The proscenium width was 50 feet with a depth of 20 feet. The width of the stage was approximately 75 feet with the side wall stage right at an angle, reducing the width towards the rear wall. An ancient right of way at the rear of the stage house made a deviation from a right angle, at the back corner, necessary. The stage house was not as wide as the auditorium, the auditorium being approximately 20 feet wider. The scenery get-in was stage left of the back wall. The stage door, due to the considerable slope of the site was at basement level stage left. The stage door led to a passage that ran the length of the stage house with stairs either end up to the stage. On the right were 6 dressing rooms with wash basins (each capable of housing up to six people) with high windows on the back wall of the stage house at basement level. On the right of the passage were three large rooms without natural light, the centre one with access to the curved orchestra pit, (the Wurlitzer organ was never installed), and the side rooms used to accommodate male and female chorus when required, utilising space under the auditorium. Lavatories and washing facilities were to be found to the left of the stage door on entering, these were available to the general public through a separate door from the auditorium when the stage was not in use for live shows.

When the Ritz first opened the stage was dressed with broken white cascade/festoon FOH. tabs, electrically operated. These were lit by footlights and battens operated by an electro/mechanical colour changer. The traveller tabs were in broken white with an art deco design on the leading edges in strips of green red and gold, also electrically operated. The fabric of both FOH and travellers was of a very heavy satin material. Two sets of masking legs were used, one set black and one broken white, and two sets of festoon borders in broken white, with coloured lighting battens in between, three in all. Two carbon-arc follow spots were housed in the projection room. There was no safety curtain.

 

A wartime programme for the R.A.F. production of 'Showboat' at the Ritz, Wigan - Courtesy George RichmondThe classically designed auditorium with its many majestic Corinthian columns was decorated in cream, beige, bronze, and gold, and a considerable amount of concealed lighting was used to highlight its architectural details to great effect. All the seating was covered in a dark bronze/plush and oversized seats were used in the front circle.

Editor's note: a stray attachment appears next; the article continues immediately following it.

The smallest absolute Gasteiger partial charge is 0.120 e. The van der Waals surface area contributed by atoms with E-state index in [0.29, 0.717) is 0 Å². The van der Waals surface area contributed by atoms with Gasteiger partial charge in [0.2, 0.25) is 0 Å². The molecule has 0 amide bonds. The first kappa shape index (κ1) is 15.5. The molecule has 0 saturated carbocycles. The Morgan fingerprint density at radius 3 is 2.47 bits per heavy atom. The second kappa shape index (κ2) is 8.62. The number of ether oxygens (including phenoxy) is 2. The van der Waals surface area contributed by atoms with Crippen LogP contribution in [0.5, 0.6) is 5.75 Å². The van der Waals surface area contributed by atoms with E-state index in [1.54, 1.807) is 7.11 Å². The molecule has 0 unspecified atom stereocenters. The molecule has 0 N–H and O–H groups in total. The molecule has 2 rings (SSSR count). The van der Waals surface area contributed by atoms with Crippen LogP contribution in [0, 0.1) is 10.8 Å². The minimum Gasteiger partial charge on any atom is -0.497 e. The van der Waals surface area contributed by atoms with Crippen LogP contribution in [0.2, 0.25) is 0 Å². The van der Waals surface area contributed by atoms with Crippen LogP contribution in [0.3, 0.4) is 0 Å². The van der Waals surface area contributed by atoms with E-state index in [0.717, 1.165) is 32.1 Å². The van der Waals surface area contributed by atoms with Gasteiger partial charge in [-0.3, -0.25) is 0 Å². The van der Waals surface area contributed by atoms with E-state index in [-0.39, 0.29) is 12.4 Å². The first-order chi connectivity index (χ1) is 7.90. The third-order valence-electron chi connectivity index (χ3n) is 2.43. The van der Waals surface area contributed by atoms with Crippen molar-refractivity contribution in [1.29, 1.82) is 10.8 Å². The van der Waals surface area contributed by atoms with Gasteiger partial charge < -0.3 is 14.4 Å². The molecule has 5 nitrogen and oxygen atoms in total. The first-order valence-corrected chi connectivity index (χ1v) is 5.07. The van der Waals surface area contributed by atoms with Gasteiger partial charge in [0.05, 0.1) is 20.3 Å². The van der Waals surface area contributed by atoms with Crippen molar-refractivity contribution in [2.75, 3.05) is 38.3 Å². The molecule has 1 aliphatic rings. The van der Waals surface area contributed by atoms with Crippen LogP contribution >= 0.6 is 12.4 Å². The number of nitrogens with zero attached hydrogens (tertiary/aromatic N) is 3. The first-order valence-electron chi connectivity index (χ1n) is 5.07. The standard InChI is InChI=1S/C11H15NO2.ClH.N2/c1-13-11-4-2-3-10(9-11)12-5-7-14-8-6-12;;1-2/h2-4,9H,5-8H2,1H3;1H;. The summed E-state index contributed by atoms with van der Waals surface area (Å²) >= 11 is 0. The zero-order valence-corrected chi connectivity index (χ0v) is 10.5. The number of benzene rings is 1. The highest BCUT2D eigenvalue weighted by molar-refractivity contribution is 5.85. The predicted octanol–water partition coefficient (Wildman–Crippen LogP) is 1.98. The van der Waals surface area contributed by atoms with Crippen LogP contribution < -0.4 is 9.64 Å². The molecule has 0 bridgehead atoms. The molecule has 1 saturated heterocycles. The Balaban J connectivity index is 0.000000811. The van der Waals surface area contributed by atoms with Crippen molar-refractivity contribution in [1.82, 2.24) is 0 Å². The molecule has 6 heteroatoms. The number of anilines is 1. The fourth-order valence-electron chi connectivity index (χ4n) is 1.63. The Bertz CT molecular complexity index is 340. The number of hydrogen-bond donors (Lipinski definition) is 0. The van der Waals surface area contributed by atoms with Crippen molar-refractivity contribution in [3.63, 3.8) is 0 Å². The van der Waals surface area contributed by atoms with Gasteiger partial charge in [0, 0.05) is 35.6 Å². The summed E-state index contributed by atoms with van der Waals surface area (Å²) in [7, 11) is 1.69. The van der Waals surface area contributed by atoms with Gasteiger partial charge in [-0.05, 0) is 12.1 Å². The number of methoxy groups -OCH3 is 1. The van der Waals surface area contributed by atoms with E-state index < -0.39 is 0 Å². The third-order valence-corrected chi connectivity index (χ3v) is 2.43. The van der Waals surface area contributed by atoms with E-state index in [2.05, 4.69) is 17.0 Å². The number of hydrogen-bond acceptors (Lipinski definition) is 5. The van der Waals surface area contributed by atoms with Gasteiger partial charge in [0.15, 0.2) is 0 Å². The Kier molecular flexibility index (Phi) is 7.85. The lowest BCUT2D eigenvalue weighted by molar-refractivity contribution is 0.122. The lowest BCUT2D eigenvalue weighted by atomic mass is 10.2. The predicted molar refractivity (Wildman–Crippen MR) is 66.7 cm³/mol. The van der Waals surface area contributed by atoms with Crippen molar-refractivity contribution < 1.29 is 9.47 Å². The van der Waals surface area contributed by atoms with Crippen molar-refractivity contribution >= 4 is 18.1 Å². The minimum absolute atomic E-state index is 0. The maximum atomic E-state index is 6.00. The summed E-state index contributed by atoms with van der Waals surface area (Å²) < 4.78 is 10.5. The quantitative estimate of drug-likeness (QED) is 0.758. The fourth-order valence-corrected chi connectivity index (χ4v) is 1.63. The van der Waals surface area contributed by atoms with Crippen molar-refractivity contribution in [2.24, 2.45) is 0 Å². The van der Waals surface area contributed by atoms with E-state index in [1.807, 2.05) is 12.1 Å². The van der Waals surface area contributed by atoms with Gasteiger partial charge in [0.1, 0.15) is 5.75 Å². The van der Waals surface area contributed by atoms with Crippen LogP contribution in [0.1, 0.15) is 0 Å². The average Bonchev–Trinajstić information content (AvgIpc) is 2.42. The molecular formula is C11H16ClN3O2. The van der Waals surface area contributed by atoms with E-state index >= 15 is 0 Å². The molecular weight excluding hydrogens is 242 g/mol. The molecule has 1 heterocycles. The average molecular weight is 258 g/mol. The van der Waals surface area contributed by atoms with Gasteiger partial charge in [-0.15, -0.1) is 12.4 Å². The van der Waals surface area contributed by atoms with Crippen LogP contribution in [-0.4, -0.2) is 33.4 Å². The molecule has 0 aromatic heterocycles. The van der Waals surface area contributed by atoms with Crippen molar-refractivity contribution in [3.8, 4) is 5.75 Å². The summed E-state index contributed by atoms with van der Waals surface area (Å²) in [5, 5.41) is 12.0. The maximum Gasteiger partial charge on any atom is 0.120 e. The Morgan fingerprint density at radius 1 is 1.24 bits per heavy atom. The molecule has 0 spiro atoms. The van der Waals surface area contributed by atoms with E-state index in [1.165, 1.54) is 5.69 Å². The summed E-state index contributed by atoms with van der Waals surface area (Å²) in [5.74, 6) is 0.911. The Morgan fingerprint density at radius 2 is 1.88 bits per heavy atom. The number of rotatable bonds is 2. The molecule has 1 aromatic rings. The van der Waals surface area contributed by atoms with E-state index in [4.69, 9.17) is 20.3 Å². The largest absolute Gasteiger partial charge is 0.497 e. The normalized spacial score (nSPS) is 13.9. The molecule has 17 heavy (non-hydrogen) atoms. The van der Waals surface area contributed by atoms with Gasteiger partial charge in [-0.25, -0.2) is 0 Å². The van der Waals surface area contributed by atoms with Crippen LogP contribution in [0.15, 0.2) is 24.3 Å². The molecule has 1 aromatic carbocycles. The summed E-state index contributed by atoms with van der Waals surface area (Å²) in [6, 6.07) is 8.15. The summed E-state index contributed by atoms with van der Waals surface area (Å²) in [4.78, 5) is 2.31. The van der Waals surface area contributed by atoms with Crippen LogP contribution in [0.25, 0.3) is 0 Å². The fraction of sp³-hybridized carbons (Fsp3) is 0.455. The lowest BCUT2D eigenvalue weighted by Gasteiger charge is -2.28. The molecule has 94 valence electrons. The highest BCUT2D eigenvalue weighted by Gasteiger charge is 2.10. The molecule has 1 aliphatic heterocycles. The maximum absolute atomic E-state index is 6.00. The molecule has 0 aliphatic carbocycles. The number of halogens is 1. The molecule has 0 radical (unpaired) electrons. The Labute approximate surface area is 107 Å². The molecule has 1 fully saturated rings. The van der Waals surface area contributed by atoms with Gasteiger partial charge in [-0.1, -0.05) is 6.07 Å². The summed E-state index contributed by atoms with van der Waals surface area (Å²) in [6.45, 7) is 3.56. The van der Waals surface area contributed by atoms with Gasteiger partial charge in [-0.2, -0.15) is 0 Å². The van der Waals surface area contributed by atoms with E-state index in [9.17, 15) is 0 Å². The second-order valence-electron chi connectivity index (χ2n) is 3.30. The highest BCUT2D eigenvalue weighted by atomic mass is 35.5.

The façade of the building was art deco in style, and the foyer in a very restrained deco style giving the grandeur of the classical auditorium even greater impact.

Left - A wartime programme for the R.A.F. production of 'Showboat' at the Ritz, Wigan - Courtesy George Richmond. (See cast below.)

Mr. A. W. Rifkin remained as manager for only a short time, being transferred to a new A. B. C. cinema in Clapham in 1939. His position was taken by Mr. T. Walton, who had been a comedian in the Variety Theatre for 15 years, and it was under his management that the building was regularly granted a Sunday licence and used for Sunday concerts, housing the big bands touring the country at that time.

Among the ones to appear at the Ritz during the war years were:- Lew Stone, Joe Loss, Oscar Rabin, and many Forces Dance bands such as The Skyrockets and R.A.F Showboat, a variety show featuring R.A.F. personel.

 

A wartime programme for the R.A.F. production of 'Showboat' at the Ritz, Wigan - Courtesy George Richmond

Above - A wartime programme for the R.A.F. production of 'Showboat' at the Ritz, Wigan - Courtesy George Richmond

Star names such as George Formby and Dame Eva Turner, the opera star, gave Sunday concerts for charity during the war years. In 1952, Joseph Lock appeared at the Theatre for a week’s engagement, the only occasion up to that time that the Theatre had housed a live show for a week. In the later 50’s and 60’s the Sunday shows would feature acts such as Buddy Holly, Cliff Richard, Tommy Steel, and The Beatles. From 1956, after fire had destroyed The Hippodrome, the Wigan Operatic Society would rent the theatre, including the resident staff, for their annual production. This would be the first time the stage facilities had been used to house a full scale musical. The society would present a musical at the theatre each year until 1964 when a production of “West Side Story” failed to attract an audience in sufficient numbers to enable the society to remain financially viable and was disbanded.